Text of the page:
A Prospective, Randomized Trial of Integrative Medicine for Women with Ovarian CancerOctober 12, 2016 -
Despite increased use of integrative medicine in cancer therapy, little data exist on its efficacy. This prospective, randomized, pilot trial sought to evaluate the feasibility of combined modality integrative medicine (CM-IM) in women with ovarian cancer (OvCA) and evaluate its effects on quality of life (QoL), chemotherapy toxicity and immunologic profiles.
Women with newly diagnosed OvCA requiring chemotherapy were offered enrollment. Those randomized to the experimental arm received hypnosis, therapeutic massage and healing touch with each cycle of chemotherapy. The control arm received chemotherapy without CM-IM. All patients completed QoL questionnaires prior to cycles 1, 3 and 6, and 6-months after chemotherapy. Immunologic profiles were measured. Statistical analysis was based on intent-to-treat. Student’s t-test and Fischer’s exact-test were used to determine differences.
Forty-three women enrolled. All women randomized to CM-IM were successfully treated. There were no statistical differences between the groups in age, stage, grade, histologic cell type, CA125 levels, or surgical cytoreductive status. There was no difference in overall QoL measurements. Re-hospitalization rates, treatment delays, anti-emetic use, and infection rates were similar. Immunologic profiles revealed no difference between arms for WBC or salivary IgA levels. Women receiving CM-IM had consistently higher levels of CD4, CD8 and NK cells, although this did not reach statistical significance.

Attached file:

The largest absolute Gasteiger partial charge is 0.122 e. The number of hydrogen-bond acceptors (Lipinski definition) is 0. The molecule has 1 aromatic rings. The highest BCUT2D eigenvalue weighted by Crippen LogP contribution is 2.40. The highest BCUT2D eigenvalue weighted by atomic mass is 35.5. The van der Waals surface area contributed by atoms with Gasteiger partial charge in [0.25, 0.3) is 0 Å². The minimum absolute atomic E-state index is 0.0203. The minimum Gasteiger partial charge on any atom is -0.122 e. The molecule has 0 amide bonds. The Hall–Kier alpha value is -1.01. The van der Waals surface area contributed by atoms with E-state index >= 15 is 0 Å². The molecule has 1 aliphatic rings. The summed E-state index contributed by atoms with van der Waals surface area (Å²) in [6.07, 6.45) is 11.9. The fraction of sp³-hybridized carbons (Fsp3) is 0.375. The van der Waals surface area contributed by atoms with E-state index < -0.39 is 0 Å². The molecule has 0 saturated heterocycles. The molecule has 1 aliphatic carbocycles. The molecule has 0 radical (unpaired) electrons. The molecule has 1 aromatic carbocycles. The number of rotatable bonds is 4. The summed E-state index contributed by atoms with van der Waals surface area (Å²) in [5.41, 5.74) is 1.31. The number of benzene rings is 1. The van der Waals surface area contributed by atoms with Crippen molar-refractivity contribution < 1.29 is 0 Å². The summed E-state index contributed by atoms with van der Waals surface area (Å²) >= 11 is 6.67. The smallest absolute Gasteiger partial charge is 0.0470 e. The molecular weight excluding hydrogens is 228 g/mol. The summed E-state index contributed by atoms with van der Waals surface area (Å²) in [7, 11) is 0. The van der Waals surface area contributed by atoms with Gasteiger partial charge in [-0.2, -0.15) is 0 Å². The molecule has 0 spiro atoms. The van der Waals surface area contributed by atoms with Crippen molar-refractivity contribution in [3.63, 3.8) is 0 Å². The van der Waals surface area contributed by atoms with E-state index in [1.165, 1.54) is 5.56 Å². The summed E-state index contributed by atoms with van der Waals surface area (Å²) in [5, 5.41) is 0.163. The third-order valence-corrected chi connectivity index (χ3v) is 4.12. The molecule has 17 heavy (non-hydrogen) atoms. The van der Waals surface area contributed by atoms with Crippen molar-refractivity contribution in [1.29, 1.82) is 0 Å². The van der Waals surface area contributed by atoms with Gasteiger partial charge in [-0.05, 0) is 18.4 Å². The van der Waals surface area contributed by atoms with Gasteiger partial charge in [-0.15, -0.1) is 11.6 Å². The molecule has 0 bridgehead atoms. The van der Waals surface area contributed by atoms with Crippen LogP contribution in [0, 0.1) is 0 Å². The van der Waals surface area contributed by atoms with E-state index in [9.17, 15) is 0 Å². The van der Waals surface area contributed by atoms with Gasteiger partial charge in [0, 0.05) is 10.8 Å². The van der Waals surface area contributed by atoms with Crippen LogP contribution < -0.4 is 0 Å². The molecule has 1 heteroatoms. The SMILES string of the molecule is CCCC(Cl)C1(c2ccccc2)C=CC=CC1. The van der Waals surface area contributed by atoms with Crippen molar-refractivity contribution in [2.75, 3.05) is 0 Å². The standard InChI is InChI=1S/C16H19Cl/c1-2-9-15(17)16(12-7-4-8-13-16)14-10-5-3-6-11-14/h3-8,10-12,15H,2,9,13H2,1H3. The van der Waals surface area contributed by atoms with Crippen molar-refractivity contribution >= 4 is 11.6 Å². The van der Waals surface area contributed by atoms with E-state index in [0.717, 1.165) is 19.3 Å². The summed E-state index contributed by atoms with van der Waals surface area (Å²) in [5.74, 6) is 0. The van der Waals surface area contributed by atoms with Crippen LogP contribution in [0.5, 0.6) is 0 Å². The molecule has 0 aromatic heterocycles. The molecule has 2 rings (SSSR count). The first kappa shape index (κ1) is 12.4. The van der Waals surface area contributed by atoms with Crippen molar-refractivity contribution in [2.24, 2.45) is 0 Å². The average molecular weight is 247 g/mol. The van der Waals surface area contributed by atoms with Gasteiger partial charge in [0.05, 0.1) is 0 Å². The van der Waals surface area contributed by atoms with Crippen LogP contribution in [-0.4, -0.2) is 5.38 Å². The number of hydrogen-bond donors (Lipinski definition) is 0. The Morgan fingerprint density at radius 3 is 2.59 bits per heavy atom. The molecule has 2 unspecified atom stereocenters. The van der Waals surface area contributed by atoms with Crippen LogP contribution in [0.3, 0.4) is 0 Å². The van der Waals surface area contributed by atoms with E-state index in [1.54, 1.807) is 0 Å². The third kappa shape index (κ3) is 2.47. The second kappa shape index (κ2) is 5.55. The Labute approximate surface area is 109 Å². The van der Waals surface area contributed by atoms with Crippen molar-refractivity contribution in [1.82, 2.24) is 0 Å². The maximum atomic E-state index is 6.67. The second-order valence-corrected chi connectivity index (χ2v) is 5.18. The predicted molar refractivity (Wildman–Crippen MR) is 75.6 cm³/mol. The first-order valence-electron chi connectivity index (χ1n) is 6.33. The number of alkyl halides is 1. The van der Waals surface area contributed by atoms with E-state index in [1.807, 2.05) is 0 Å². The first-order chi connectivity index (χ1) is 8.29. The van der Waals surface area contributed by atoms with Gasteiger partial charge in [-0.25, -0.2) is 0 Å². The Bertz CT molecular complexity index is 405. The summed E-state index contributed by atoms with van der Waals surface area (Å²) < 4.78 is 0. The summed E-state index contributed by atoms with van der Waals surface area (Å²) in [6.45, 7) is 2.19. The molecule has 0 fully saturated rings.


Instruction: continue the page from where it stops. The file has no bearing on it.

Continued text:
Prospective clinical evaluation of integrative medicine for women with gynecologic malignancy is feasible. This first, pilot study of CM-IM in gynecologic oncology demonstrated no improvement in QoL or chemotherapy toxicity. Integrative medicine-associated improvements in immunologic profiles warrant further investigation.
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